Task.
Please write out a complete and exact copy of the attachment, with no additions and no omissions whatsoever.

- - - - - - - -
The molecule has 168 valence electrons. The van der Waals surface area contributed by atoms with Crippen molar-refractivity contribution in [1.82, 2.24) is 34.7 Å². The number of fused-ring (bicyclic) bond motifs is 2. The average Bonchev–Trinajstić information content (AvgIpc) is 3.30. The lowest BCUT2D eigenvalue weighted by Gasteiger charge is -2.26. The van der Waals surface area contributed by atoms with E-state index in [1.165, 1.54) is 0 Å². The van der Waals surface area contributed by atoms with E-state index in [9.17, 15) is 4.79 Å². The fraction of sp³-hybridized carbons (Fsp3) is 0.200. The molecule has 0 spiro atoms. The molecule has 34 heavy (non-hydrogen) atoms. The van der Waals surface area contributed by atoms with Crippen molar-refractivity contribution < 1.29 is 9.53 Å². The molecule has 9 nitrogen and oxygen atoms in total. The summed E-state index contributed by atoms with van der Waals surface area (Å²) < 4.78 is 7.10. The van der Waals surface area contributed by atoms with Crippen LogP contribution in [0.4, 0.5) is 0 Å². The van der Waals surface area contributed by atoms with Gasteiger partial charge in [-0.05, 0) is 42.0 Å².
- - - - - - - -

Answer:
The molecule has 168 valence electrons. The van der Waals surface area contributed by atoms with Crippen molar-refractivity contribution in [1.82, 2.24) is 34.7 Å². The number of fused-ring (bicyclic) bond motifs is 2. The average Bonchev–Trinajstić information content (AvgIpc) is 3.30. The lowest BCUT2D eigenvalue weighted by Gasteiger charge is -2.26. The van der Waals surface area contributed by atoms with E-state index in [1.165, 1.54) is 0 Å². The van der Waals surface area contributed by atoms with E-state index in [9.17, 15) is 4.79 Å². The fraction of sp³-hybridized carbons (Fsp3) is 0.200. The molecule has 0 spiro atoms. The molecule has 34 heavy (non-hydrogen) atoms. The van der Waals surface area contributed by atoms with Crippen molar-refractivity contribution < 1.29 is 9.53 Å². The molecule has 9 nitrogen and oxygen atoms in total. The summed E-state index contributed by atoms with van der Waals surface area (Å²) < 4.78 is 7.10. The van der Waals surface area contributed by atoms with Crippen LogP contribution in [0.4, 0.5) is 0 Å². The van der Waals surface area contributed by atoms with Gasteiger partial charge in [-0.05, 0) is 42.0 Å².